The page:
In media, “signals” have long driven the business, whether for must-see entertainment or brand-defining journalism. Unfortunately, these signals, which convey value, meaning and relevance, are becoming harder to distinguish amidst the increasing noise of modern digital media. Yet the ability to distinguish between signal and noise is just as important, if not more so, in the age of digital media given the abundance—and velocity—of information.
Today, there are fewer and fewer high-value signals that can cut through the noise without interference. Brands invest upwards of seven million dollars for a 30-second commercial during the Super Bowl or six figures to run a page in the September issue of Vogue so that they can send a signal to a large and focused audience, not only about their product, but also make a statement about the significance of their market position. In other words, “we have so much confidence in our offering that we can spend this kind of money to tell you about it.” There is very little noise surrounding these types of advertisements. The message is clear. And everyone makes bank.
However, there are also high-value signals that must compete with endless noise. To see this in action, just take a stroll through Times Square in New York City, one of the busiest and noisiest places in the world, with a constant barrage of sights and sounds competing for attention. Amidst all this noise and the tens of thousands of people rushing about their days, one might think it would be challenging for any brand to resonate. Yet countless companies do just that by spending millions to share their message in this hub of entertainment and commerce. With their brand messages broadcast on LED screens hundreds of feet wide, or plastered on buildings that stretch to the sky, they send an unambiguous signal of value and importance.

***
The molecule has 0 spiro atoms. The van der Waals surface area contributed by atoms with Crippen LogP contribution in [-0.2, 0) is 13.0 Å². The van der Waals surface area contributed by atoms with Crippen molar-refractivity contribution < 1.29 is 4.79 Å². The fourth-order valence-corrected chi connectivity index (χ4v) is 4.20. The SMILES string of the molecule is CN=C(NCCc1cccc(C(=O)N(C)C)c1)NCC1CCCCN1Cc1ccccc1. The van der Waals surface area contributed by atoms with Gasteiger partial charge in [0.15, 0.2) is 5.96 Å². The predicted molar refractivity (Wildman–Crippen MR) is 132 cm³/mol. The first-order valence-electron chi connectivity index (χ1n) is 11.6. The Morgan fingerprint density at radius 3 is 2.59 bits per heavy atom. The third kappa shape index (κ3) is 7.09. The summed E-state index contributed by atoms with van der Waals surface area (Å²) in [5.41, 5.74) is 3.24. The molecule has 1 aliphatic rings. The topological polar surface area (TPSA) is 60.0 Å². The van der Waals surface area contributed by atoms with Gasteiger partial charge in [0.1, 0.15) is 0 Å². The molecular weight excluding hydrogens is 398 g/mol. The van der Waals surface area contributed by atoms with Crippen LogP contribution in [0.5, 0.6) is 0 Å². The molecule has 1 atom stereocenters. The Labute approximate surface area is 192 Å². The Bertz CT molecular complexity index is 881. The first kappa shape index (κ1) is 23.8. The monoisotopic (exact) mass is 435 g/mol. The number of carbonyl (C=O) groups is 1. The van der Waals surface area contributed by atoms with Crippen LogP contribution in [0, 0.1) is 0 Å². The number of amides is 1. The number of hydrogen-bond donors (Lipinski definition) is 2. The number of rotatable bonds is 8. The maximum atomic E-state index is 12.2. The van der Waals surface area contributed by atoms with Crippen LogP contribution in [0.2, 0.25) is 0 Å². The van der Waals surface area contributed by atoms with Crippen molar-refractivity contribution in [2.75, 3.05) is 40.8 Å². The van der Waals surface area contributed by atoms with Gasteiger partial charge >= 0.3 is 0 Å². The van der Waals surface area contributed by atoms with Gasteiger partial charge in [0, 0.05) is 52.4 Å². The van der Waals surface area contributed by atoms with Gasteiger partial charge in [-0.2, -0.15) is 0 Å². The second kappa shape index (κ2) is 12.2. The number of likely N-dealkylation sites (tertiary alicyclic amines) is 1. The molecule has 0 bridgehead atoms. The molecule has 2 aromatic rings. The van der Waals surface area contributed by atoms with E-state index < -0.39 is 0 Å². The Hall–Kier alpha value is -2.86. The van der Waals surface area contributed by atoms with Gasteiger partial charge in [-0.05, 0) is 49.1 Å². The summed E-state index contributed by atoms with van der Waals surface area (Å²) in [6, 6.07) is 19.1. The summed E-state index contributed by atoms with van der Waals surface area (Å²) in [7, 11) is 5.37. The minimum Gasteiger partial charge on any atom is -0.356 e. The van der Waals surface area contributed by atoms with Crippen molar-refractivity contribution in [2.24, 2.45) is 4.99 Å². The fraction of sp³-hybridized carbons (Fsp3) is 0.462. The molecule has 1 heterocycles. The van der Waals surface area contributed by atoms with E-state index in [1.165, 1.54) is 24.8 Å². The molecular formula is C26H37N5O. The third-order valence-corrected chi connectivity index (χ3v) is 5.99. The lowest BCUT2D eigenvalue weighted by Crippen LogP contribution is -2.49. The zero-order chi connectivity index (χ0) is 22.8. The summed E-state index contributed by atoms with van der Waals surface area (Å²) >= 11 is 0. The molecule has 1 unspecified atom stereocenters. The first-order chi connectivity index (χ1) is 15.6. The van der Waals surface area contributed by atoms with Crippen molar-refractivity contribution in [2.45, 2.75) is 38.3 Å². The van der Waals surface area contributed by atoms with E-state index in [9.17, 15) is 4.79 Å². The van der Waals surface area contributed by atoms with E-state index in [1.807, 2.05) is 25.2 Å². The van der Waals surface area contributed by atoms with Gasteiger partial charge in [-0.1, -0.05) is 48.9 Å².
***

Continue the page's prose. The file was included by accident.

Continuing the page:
The Super Bowl offers one of the year’s must-watch experiences—both on the field and in the ad breaks. The pages of September Vogue overflow with lush photos and unparalleled fashion coverage with ads deftly woven into the fabric. Times Square is one of the most exciting, chaotic, and sense-stimulating places on earth. In every case, the context provides a signal boost: What you see here has value.
In the world of digital media, the rise of the tech giants has allowed them to suppress signals and amplify noise. Amidst the endless content scroll are interchangeable commodities and it’s hard to differentiate between much of anything on these platforms. In many ways, they’ve turned the world upside down by turning traditional signals into something else altogether through their black-box algorithms.
Often these secret signals happen below the surface shrouded in mystery, as seen in the case of the Google search engine. This tool was built in a revolutionary way, using “signals” to sort all the world’s information. This grand innovation offered a way to create structure by ranking a site’s ability to collate high value links around the web. Fortunes have been won and lost in how Google values those signals. Over time, Google matured and evolved into using authority and other proxies to value sites across search and YouTube. The signals favored by this search superpower frequently recalibrate, but we know they are there under the surface, controlling what people see.